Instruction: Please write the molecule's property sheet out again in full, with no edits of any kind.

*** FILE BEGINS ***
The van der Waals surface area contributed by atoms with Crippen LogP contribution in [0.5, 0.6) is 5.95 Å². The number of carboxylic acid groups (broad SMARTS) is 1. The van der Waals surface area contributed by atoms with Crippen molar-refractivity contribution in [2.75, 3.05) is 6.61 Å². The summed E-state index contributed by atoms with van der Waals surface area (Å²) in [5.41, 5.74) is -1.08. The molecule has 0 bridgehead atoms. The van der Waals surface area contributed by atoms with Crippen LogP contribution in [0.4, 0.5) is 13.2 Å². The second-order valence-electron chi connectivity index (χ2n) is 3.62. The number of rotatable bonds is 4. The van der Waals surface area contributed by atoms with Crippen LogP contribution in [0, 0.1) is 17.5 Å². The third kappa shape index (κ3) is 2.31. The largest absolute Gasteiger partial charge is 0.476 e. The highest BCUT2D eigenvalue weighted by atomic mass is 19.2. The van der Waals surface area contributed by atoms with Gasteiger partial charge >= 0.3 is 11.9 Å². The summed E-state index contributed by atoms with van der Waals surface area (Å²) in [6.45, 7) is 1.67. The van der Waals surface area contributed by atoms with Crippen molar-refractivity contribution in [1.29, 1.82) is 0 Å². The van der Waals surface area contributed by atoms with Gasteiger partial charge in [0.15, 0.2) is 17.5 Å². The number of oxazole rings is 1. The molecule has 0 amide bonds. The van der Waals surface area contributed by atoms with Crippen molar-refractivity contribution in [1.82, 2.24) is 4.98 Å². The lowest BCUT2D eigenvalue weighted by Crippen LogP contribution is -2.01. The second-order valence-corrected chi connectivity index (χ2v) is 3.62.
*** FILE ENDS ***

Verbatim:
The van der Waals surface area contributed by atoms with Crippen LogP contribution in [0.5, 0.6) is 5.95 Å². The number of carboxylic acid groups (broad SMARTS) is 1. The van der Waals surface area contributed by atoms with Crippen molar-refractivity contribution in [2.75, 3.05) is 6.61 Å². The summed E-state index contributed by atoms with van der Waals surface area (Å²) in [5.41, 5.74) is -1.08. The molecule has 0 bridgehead atoms. The van der Waals surface area contributed by atoms with Crippen LogP contribution in [0.4, 0.5) is 13.2 Å². The second-order valence-electron chi connectivity index (χ2n) is 3.62. The number of rotatable bonds is 4. The van der Waals surface area contributed by atoms with Crippen LogP contribution in [0, 0.1) is 17.5 Å². The third kappa shape index (κ3) is 2.31. The largest absolute Gasteiger partial charge is 0.476 e. The highest BCUT2D eigenvalue weighted by atomic mass is 19.2. The van der Waals surface area contributed by atoms with Gasteiger partial charge >= 0.3 is 11.9 Å². The summed E-state index contributed by atoms with van der Waals surface area (Å²) in [6.45, 7) is 1.67. The van der Waals surface area contributed by atoms with Crippen molar-refractivity contribution in [1.29, 1.82) is 0 Å². The van der Waals surface area contributed by atoms with Gasteiger partial charge in [0.15, 0.2) is 17.5 Å². The number of oxazole rings is 1. The molecule has 0 amide bonds. The van der Waals surface area contributed by atoms with Crippen molar-refractivity contribution in [1.82, 2.24) is 4.98 Å². The lowest BCUT2D eigenvalue weighted by Crippen LogP contribution is -2.01. The second-order valence-corrected chi connectivity index (χ2v) is 3.62.